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Board of Governors and Senate notes: January 2022

Concordia President Graham Carr delivers campus return update to Senate and the Board of Governors
February 10, 2022

Graham Carr updates Senate on recent Concordia news

Concordia President Graham Carr welcomed Senate members to their January 21 virtual meeting. He reported:

  • The community was shocked and saddened to learn of the recent passing of two Concordians:
    • Justin Powlowski, associate vice-president of research, strategic initiatives and partnerships, and assistant professor in the Department of Chemistry and Biochemistry, in December
    • Sean Gordon (BA 06), a graduate program assistant and former Stingers varsity athlete, in January
  • Convocation ceremonies scheduled for February 16 and 17 have again been delayed
  • The John Molson School of Business student delegation finished first overall at the annual Jeux du Commerce case competition, while five of six John Molson teams earned podiums at the Inter-Collegiate Business Competition
  • Space Concordia‘s rocketry division secured its largest funding ever, $120,000, from the Stardust Alliance; the funds will help the team promote STEM to Indigenous and rural communities
  • Nadia Myre, assistant professor of studio arts, won the 2021 Prix Louis-Comtois
  • Alumnus Barry Bultz (BA 69) was named an officer of the Order of Canada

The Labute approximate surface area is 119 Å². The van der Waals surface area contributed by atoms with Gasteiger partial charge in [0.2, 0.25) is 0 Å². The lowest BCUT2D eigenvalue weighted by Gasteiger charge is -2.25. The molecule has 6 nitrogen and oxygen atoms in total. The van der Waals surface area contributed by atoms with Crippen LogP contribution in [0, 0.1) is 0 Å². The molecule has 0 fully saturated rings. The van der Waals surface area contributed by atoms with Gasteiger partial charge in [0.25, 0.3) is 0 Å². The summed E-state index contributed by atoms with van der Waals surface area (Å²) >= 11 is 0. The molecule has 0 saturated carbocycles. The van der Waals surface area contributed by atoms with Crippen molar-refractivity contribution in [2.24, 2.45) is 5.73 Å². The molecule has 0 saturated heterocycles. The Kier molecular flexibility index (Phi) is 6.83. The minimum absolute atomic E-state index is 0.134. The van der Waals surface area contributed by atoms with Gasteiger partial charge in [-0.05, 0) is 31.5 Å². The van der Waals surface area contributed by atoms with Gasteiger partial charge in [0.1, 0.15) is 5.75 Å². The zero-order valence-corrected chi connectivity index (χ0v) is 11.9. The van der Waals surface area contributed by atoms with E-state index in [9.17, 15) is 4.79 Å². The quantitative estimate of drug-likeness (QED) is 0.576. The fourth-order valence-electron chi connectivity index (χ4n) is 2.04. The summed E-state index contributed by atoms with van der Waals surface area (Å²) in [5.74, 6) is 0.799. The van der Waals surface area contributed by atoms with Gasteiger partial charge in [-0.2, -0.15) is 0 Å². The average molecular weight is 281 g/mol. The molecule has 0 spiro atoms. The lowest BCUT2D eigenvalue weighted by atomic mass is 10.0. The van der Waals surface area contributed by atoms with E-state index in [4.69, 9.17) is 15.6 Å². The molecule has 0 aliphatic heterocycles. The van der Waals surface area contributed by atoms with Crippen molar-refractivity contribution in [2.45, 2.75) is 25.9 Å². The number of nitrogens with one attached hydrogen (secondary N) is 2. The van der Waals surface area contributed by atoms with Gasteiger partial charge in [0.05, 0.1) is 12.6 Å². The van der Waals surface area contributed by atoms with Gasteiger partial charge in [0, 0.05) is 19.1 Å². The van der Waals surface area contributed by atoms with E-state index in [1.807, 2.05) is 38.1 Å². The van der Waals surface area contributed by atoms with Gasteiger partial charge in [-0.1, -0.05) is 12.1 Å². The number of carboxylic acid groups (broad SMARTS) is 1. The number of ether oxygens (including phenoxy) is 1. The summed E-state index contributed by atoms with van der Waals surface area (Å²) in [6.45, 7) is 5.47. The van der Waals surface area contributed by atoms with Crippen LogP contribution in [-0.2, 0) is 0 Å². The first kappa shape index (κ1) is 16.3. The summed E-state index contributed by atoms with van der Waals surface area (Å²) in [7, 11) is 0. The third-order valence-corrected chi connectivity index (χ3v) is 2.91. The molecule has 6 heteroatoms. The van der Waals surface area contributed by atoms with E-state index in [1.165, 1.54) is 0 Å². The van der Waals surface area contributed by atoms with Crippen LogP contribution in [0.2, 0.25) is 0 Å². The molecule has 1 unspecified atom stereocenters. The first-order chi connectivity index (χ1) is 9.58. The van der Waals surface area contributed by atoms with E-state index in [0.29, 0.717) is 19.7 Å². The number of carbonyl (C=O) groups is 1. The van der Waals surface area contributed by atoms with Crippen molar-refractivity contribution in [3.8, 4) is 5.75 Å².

• Businessman and former Loyola College basketball star George Lengvari (BA 63) pledged a $1-million gift to support varsity basketball
  • Gaby Ajram (BA 71) and Genevieve Dabrowsky-Ajram (BA 71) donated $1 million for Concordia’s Beat the Odds and Student Emergency and Food Fund
  • Molson Coors pledged $125,000 over five years for bursaries for Black students
  • Beginning January 25, gender identifiers will be removed from appearing on student records

Campus update

Carr acknowledged that the last many months have been difficult, stressful and frustrating for all. There are diverse range of opinions on the subject, and universities across Canada are facing the same tough decisions. He provided an overview of Concordia’s plan in advance of the return of in-person classes beginning February 3:

  • Concordia administrators are trying to balance competing views and remain mindful of health guidelines
  • Concordia was the first Quebec university to announce that its winter term will begin with online-only courses, and it modified its plan to return, to February 3, the first day of its academic week that week
  • The Government of Quebec considers university education an essential service and mandated that all universities return between January 17 and the week of January 31
  • The later return allows:
    • faculty time to properly plan and prepare their courses
    • Concordia to observe what worked well for universities that returned earlier
    • an appropriate buffer for international students, who had to be in Canada by January 19
    • a short period of three weeks before reading week